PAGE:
“Some people refuse to pay because the hospital didn’t explain an estimated expense in advance,” said Okamura, who is familiar with legal issues related to medical services for non-Japanese. “It is a problem caused by differences in medical cultures and customs.”
Despite challenges like these, Japan remains eager to attract visitors because politicians and businesses regard tourism as essential to propping up Japan’s feeble economy.
“Japan has quickly opened its doors and undergone processes to promote tourism over the past four or five years, although other countries would take more than 10 years to undergo similar steps,” said Hanako Jimi, a pediatrician and Upper House politician from the ruling Liberal Democratic Party.
“It will definitely become an industrial pillar to support Japan. The medical industry should take steps to support that movement,” said Jimi, who is backed by a nationwide doctors association.
The Japan Medical Association is set to bring together doctors representing Japan’s 47 prefectures and officials from related ministries and agencies for a meeting in July to address issues involving foreigners in Japan. It also plans to set up a panel this autumn to compile specific measures.
When Jimi went to Okinawa Prefecture in January to discuss tourism-related medical issues, she found that Nanbu Iryo Center, a hospital in Haebaru, treats five to six foreign patients during the nighttime hours each day, and puts about one per month in the intensive care unit.
Okinawa is a popular tourism draw: A record-high 2.69 million tourists visited last fiscal year, with most from Taiwan, South Korea, China and Hong Kong.
“If you stay in an ICU, it costs around ¥10 million a month. In such a case, hospitals can face problems” with payment when patients don’t have insurance, Jimi said.
As foreign patients tend to require more time to treat due to the language barrier and other factors, Okinawa’s hospitals are barely getting by at current staffing levels, she said. But if tourism doubles by 2020 as envisioned by the central government, “it would definitely exceed their capacity,” Jimi added.
Under Jimi’s leadership, an LDP project team compiled on April 27 a set of proposals to address issues hospitals are facing in treating travelers from overseas. Based on the proposals, a government working group adopted the following measures:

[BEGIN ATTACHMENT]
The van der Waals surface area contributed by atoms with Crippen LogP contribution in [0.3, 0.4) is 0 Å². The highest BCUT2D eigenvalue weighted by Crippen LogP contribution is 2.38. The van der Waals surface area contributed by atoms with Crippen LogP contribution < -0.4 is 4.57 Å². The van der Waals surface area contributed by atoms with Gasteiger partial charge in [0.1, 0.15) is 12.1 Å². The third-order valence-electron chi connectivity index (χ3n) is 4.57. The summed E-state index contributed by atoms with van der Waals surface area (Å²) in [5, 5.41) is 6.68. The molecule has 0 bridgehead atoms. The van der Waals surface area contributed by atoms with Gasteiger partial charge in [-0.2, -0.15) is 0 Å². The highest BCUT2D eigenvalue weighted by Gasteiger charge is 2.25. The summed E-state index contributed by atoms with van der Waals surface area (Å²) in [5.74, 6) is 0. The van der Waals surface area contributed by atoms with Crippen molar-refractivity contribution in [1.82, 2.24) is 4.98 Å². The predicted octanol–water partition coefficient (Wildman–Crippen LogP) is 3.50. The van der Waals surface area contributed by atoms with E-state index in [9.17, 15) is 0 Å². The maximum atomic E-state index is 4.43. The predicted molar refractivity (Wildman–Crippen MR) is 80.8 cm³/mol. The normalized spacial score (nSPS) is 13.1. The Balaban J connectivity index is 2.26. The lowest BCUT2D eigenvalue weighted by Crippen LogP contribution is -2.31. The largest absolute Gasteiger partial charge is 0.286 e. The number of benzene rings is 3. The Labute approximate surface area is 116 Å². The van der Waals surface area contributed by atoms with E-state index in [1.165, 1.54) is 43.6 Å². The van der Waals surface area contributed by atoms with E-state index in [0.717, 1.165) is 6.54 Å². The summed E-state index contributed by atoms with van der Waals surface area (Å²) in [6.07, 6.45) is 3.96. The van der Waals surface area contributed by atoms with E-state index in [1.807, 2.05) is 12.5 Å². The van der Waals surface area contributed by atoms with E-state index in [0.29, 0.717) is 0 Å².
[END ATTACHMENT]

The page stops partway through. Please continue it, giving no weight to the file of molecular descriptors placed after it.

Stop allowing foreign visitors who have a record of failing to pay high-value expenses for treatment received at hospitals in Japan from re-entering the country.
Help hospitals make use of multilingual translation services.
Publicize more information about hospitals with multilingual support.
Distribute tablet computers that can translate words and phrases to ease communication with foreign patients.
Establish guidelines for calculating fees for foreign patients not covered by insurance.
Train medical translators and coordinators who are familiar with the customs and insurance systems of other countries.
Urge the government to launch campaigns to encourage foreign tourists to buy travel insurance in advance.
Many of her fellow lawmakers were well aware of the importance of addressing the topic and were cooperative in compiling the proposals, Jimi said.
Some of the proposals, such as the translation services and medical coordinators, would no doubt be helpful for non-Japanese residents of Japan as well, Jimi pointed out.
So if Japan were to accept more foreign workers to offset its shrinking workforce, these measures will be very handy, she said.
“Those measures will make (trips to Japan) more comfortable for tourists, and at the same time help Japan adapt to its changing social environment,” Jimi said.